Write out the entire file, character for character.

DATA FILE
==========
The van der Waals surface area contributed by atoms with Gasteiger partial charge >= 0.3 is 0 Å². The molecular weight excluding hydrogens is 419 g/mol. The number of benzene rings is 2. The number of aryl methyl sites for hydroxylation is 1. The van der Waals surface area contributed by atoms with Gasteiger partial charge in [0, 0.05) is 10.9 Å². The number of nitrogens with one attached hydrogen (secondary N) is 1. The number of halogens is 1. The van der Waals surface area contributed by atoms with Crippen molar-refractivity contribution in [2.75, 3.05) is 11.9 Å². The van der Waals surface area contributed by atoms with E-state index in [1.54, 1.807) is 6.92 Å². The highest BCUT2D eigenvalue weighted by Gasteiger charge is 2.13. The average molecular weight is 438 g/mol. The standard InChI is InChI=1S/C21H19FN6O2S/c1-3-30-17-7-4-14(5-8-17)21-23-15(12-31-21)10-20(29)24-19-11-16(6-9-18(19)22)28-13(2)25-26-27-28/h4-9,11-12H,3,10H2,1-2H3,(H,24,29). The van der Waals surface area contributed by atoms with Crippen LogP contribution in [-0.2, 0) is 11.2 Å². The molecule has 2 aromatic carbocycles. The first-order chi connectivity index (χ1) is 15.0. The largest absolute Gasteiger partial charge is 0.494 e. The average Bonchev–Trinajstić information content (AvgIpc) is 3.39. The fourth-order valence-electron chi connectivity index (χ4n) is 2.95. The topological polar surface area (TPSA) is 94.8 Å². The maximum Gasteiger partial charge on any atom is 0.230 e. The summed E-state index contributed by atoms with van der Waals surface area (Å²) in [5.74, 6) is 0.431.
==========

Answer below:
The van der Waals surface area contributed by atoms with Gasteiger partial charge >= 0.3 is 0 Å². The molecular weight excluding hydrogens is 419 g/mol. The number of benzene rings is 2. The number of aryl methyl sites for hydroxylation is 1. The van der Waals surface area contributed by atoms with Gasteiger partial charge in [0, 0.05) is 10.9 Å². The number of nitrogens with one attached hydrogen (secondary N) is 1. The number of halogens is 1. The van der Waals surface area contributed by atoms with Crippen molar-refractivity contribution in [2.75, 3.05) is 11.9 Å². The van der Waals surface area contributed by atoms with E-state index in [1.54, 1.807) is 6.92 Å². The highest BCUT2D eigenvalue weighted by Gasteiger charge is 2.13. The average molecular weight is 438 g/mol. The standard InChI is InChI=1S/C21H19FN6O2S/c1-3-30-17-7-4-14(5-8-17)21-23-15(12-31-21)10-20(29)24-19-11-16(6-9-18(19)22)28-13(2)25-26-27-28/h4-9,11-12H,3,10H2,1-2H3,(H,24,29). The van der Waals surface area contributed by atoms with Crippen LogP contribution in [-0.2, 0) is 11.2 Å². The molecule has 2 aromatic carbocycles. The first-order chi connectivity index (χ1) is 15.0. The largest absolute Gasteiger partial charge is 0.494 e. The average Bonchev–Trinajstić information content (AvgIpc) is 3.39. The fourth-order valence-electron chi connectivity index (χ4n) is 2.95. The topological polar surface area (TPSA) is 94.8 Å². The maximum Gasteiger partial charge on any atom is 0.230 e. The summed E-state index contributed by atoms with van der Waals surface area (Å²) in [5.74, 6) is 0.431.